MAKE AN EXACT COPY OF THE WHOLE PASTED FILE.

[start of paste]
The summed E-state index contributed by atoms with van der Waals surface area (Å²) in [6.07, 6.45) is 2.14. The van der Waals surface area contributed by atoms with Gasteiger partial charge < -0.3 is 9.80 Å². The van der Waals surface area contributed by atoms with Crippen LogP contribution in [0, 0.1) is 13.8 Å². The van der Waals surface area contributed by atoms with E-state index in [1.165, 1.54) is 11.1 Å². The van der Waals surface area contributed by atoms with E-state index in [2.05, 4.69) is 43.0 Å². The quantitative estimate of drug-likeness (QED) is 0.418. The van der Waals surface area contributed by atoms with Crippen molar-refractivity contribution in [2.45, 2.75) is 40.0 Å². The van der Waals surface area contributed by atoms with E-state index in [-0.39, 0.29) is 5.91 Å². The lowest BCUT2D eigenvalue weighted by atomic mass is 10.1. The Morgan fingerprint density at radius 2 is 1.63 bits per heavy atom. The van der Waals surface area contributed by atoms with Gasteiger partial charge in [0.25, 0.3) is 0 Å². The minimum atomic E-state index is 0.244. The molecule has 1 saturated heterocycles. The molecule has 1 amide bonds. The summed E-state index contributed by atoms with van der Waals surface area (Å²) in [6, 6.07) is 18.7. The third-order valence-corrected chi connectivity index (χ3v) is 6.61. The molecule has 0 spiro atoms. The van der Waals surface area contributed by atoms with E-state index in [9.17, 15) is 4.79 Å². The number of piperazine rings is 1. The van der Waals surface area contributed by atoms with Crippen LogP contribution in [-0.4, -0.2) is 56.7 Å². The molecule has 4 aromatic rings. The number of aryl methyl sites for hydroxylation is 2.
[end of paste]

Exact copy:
The summed E-state index contributed by atoms with van der Waals surface area (Å²) in [6.07, 6.45) is 2.14. The van der Waals surface area contributed by atoms with Gasteiger partial charge < -0.3 is 9.80 Å². The van der Waals surface area contributed by atoms with Crippen LogP contribution in [0, 0.1) is 13.8 Å². The van der Waals surface area contributed by atoms with E-state index in [1.165, 1.54) is 11.1 Å². The van der Waals surface area contributed by atoms with E-state index in [2.05, 4.69) is 43.0 Å². The quantitative estimate of drug-likeness (QED) is 0.418. The van der Waals surface area contributed by atoms with Crippen molar-refractivity contribution in [2.45, 2.75) is 40.0 Å². The van der Waals surface area contributed by atoms with E-state index in [-0.39, 0.29) is 5.91 Å². The lowest BCUT2D eigenvalue weighted by atomic mass is 10.1. The Morgan fingerprint density at radius 2 is 1.63 bits per heavy atom. The van der Waals surface area contributed by atoms with Gasteiger partial charge in [0.25, 0.3) is 0 Å². The minimum atomic E-state index is 0.244. The molecule has 1 saturated heterocycles. The molecule has 1 amide bonds. The summed E-state index contributed by atoms with van der Waals surface area (Å²) in [6, 6.07) is 18.7. The third-order valence-corrected chi connectivity index (χ3v) is 6.61. The molecule has 0 spiro atoms. The van der Waals surface area contributed by atoms with E-state index in [9.17, 15) is 4.79 Å². The number of piperazine rings is 1. The van der Waals surface area contributed by atoms with Crippen LogP contribution in [-0.4, -0.2) is 56.7 Å². The molecule has 4 aromatic rings. The number of aryl methyl sites for hydroxylation is 2.